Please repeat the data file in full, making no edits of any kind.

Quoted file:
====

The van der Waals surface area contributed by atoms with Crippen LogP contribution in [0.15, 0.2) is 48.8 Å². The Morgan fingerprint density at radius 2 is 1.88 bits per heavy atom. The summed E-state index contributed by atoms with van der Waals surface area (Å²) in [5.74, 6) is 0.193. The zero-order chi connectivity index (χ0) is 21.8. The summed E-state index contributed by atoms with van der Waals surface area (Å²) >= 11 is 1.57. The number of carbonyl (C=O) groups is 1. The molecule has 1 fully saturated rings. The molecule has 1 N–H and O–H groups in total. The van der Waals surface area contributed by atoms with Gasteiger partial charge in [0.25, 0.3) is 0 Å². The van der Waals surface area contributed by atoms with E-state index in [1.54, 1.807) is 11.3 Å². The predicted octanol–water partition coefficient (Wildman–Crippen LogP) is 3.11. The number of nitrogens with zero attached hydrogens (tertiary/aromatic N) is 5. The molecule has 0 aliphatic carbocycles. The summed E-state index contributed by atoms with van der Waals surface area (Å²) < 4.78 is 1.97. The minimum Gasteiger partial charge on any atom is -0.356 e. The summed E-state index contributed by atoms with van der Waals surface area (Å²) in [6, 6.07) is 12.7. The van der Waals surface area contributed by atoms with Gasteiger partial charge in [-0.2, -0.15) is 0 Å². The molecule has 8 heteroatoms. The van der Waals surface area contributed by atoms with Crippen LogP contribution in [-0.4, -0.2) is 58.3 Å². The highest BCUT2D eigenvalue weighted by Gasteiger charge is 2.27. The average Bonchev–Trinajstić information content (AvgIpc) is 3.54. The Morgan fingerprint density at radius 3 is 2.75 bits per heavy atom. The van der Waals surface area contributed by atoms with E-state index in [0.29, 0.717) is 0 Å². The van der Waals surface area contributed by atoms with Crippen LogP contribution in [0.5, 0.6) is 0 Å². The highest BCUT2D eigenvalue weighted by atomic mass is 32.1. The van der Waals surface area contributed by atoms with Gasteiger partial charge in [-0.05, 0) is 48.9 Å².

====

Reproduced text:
The van der Waals surface area contributed by atoms with Crippen LogP contribution in [0.15, 0.2) is 48.8 Å². The Morgan fingerprint density at radius 2 is 1.88 bits per heavy atom. The summed E-state index contributed by atoms with van der Waals surface area (Å²) in [5.74, 6) is 0.193. The zero-order chi connectivity index (χ0) is 21.8. The summed E-state index contributed by atoms with van der Waals surface area (Å²) >= 11 is 1.57. The number of carbonyl (C=O) groups is 1. The molecule has 1 fully saturated rings. The molecule has 1 N–H and O–H groups in total. The van der Waals surface area contributed by atoms with Gasteiger partial charge in [0.25, 0.3) is 0 Å². The van der Waals surface area contributed by atoms with E-state index in [1.54, 1.807) is 11.3 Å². The predicted octanol–water partition coefficient (Wildman–Crippen LogP) is 3.11. The number of nitrogens with zero attached hydrogens (tertiary/aromatic N) is 5. The molecule has 0 aliphatic carbocycles. The summed E-state index contributed by atoms with van der Waals surface area (Å²) < 4.78 is 1.97. The minimum Gasteiger partial charge on any atom is -0.356 e. The summed E-state index contributed by atoms with van der Waals surface area (Å²) in [6, 6.07) is 12.7. The van der Waals surface area contributed by atoms with Gasteiger partial charge in [-0.2, -0.15) is 0 Å². The molecule has 8 heteroatoms. The van der Waals surface area contributed by atoms with Crippen LogP contribution in [-0.4, -0.2) is 58.3 Å². The highest BCUT2D eigenvalue weighted by Gasteiger charge is 2.27. The average Bonchev–Trinajstić information content (AvgIpc) is 3.54. The Morgan fingerprint density at radius 3 is 2.75 bits per heavy atom. The van der Waals surface area contributed by atoms with E-state index in [0.29, 0.717) is 0 Å². The van der Waals surface area contributed by atoms with Crippen LogP contribution in [0.5, 0.6) is 0 Å². The highest BCUT2D eigenvalue weighted by atomic mass is 32.1. The van der Waals surface area contributed by atoms with Gasteiger partial charge in [-0.05, 0) is 48.9 Å².